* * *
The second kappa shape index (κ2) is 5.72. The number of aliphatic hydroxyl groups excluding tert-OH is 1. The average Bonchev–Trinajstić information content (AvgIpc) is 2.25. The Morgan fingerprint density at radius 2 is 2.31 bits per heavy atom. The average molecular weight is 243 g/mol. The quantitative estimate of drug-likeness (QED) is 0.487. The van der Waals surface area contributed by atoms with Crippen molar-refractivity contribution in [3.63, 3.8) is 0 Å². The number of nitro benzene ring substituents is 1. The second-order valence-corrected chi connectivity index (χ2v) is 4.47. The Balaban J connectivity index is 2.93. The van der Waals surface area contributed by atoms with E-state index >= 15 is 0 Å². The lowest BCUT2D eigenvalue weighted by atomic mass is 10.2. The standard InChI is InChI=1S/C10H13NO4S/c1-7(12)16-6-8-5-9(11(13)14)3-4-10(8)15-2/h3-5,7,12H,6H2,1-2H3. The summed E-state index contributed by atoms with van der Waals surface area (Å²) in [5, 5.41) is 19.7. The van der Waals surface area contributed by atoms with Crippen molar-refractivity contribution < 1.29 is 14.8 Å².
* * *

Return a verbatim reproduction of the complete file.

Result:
The second kappa shape index (κ2) is 5.72. The number of aliphatic hydroxyl groups excluding tert-OH is 1. The average Bonchev–Trinajstić information content (AvgIpc) is 2.25. The Morgan fingerprint density at radius 2 is 2.31 bits per heavy atom. The average molecular weight is 243 g/mol. The quantitative estimate of drug-likeness (QED) is 0.487. The van der Waals surface area contributed by atoms with Crippen molar-refractivity contribution in [3.63, 3.8) is 0 Å². The number of nitro benzene ring substituents is 1. The second-order valence-corrected chi connectivity index (χ2v) is 4.47. The Balaban J connectivity index is 2.93. The van der Waals surface area contributed by atoms with E-state index >= 15 is 0 Å². The lowest BCUT2D eigenvalue weighted by atomic mass is 10.2. The standard InChI is InChI=1S/C10H13NO4S/c1-7(12)16-6-8-5-9(11(13)14)3-4-10(8)15-2/h3-5,7,12H,6H2,1-2H3. The summed E-state index contributed by atoms with van der Waals surface area (Å²) in [5, 5.41) is 19.7. The van der Waals surface area contributed by atoms with Crippen molar-refractivity contribution < 1.29 is 14.8 Å².